Gray v. Baird et al

Filing 24

REPORT AND RECOMMENDATIONS; recommended that defendants' 12 MOTION for Summary Judgment be granted and plaintiff's complaint against defendants should be dismissed with prejudice; plaintiff's 21 MOTION to Amend should be denied. Objections to R&R due by 3/6/2009. Signed by Magistrate Judge Henry L. Jones, Jr on 2/20/09. (mkf)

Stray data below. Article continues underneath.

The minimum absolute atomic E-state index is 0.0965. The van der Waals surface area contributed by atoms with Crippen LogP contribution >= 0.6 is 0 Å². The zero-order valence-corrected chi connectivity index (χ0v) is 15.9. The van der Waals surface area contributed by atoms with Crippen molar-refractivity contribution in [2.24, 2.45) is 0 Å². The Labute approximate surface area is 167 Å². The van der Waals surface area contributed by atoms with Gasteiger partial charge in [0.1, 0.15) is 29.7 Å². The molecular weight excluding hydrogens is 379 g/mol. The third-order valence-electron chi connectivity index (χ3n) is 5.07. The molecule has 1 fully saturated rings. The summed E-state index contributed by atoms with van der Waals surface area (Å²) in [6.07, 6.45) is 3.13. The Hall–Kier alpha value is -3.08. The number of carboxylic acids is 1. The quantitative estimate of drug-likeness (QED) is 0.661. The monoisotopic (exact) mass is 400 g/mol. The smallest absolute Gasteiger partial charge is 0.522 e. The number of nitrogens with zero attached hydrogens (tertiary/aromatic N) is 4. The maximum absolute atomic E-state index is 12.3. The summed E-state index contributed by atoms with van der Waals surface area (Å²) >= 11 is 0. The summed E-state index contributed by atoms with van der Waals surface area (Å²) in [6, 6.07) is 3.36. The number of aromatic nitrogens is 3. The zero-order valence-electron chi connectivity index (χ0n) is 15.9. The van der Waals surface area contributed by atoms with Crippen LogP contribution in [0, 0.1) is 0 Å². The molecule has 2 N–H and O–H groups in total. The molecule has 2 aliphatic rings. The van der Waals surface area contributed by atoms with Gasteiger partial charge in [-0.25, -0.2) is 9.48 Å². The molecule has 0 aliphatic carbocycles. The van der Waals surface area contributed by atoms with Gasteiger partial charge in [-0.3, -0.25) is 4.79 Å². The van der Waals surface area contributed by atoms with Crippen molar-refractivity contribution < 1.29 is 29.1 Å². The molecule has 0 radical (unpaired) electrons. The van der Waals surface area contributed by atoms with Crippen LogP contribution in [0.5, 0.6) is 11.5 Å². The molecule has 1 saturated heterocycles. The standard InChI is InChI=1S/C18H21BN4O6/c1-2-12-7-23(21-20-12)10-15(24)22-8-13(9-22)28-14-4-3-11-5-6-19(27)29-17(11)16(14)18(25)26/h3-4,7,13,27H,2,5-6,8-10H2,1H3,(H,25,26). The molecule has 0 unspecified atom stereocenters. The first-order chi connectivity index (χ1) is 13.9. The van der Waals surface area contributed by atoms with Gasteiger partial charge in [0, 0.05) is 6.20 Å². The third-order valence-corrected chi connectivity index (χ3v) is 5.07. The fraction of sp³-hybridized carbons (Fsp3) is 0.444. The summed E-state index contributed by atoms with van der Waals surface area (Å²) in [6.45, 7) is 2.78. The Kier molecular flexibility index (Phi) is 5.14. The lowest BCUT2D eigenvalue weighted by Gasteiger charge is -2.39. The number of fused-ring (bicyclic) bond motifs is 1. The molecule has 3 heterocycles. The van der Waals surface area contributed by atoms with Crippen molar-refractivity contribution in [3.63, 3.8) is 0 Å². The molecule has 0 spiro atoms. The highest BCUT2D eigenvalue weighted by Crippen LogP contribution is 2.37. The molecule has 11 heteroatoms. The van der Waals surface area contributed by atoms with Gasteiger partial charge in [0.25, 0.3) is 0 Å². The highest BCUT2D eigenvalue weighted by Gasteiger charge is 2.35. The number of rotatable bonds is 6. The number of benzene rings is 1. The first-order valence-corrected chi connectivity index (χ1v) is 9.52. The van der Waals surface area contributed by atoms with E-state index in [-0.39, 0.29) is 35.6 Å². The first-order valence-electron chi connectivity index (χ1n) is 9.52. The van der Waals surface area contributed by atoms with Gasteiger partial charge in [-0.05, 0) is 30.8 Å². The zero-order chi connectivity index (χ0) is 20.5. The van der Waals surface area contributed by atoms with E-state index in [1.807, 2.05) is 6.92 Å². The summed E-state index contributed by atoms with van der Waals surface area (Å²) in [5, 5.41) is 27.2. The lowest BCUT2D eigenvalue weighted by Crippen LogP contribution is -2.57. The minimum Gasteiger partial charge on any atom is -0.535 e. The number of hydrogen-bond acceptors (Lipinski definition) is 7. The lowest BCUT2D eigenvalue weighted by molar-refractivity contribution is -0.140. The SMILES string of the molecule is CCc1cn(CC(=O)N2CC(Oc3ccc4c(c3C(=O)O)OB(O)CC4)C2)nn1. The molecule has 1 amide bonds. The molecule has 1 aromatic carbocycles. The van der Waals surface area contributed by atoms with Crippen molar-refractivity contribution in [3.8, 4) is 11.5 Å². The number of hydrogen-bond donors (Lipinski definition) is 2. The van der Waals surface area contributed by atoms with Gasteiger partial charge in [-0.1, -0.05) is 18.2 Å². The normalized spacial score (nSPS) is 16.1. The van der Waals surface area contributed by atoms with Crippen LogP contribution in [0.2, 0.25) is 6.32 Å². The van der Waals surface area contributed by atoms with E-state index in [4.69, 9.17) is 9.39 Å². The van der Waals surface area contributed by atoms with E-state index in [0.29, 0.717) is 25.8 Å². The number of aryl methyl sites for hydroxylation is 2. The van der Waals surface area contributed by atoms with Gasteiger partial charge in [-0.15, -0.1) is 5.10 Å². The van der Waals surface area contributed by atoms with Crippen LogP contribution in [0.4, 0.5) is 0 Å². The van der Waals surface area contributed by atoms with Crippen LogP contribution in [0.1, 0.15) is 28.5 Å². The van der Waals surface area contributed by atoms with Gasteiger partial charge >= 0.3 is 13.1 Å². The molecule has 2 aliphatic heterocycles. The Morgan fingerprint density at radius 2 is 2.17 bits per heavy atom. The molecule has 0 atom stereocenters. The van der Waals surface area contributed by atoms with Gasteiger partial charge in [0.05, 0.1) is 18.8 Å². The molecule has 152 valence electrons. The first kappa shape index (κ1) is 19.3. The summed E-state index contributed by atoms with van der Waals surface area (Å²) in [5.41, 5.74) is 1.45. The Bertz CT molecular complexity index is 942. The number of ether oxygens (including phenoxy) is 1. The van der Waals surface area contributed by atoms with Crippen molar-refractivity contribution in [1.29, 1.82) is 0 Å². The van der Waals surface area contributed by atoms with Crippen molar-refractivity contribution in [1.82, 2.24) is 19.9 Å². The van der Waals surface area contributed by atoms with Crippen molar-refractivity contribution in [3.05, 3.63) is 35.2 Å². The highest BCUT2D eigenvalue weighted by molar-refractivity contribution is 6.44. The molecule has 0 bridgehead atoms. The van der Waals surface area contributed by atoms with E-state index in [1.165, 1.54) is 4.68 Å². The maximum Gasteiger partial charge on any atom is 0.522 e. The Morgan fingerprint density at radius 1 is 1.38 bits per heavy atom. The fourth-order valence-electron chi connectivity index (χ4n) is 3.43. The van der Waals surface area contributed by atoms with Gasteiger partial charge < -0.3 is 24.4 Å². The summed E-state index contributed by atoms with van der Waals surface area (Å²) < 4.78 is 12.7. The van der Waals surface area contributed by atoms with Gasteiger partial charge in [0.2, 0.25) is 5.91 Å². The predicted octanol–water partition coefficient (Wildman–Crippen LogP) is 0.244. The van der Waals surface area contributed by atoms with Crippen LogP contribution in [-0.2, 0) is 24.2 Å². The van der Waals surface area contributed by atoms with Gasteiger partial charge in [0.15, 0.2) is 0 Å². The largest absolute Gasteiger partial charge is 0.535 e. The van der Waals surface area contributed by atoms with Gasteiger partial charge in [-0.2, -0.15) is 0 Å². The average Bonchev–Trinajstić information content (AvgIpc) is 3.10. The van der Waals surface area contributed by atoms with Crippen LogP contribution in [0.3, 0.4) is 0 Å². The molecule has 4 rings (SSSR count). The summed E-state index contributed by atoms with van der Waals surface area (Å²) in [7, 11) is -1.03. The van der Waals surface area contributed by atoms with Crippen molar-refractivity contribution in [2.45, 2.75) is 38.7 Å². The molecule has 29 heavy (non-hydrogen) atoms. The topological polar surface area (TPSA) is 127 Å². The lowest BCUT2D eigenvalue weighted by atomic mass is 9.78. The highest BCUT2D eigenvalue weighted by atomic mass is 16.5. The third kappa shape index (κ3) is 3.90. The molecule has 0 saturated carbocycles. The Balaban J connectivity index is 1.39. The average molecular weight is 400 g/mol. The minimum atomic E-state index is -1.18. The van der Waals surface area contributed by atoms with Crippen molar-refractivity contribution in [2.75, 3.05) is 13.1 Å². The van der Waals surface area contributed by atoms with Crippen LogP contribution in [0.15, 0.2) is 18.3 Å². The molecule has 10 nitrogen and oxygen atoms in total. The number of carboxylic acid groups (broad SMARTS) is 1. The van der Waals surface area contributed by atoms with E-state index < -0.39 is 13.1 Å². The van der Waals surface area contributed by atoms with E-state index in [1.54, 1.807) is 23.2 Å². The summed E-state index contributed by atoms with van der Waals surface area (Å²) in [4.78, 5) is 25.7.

Download PDF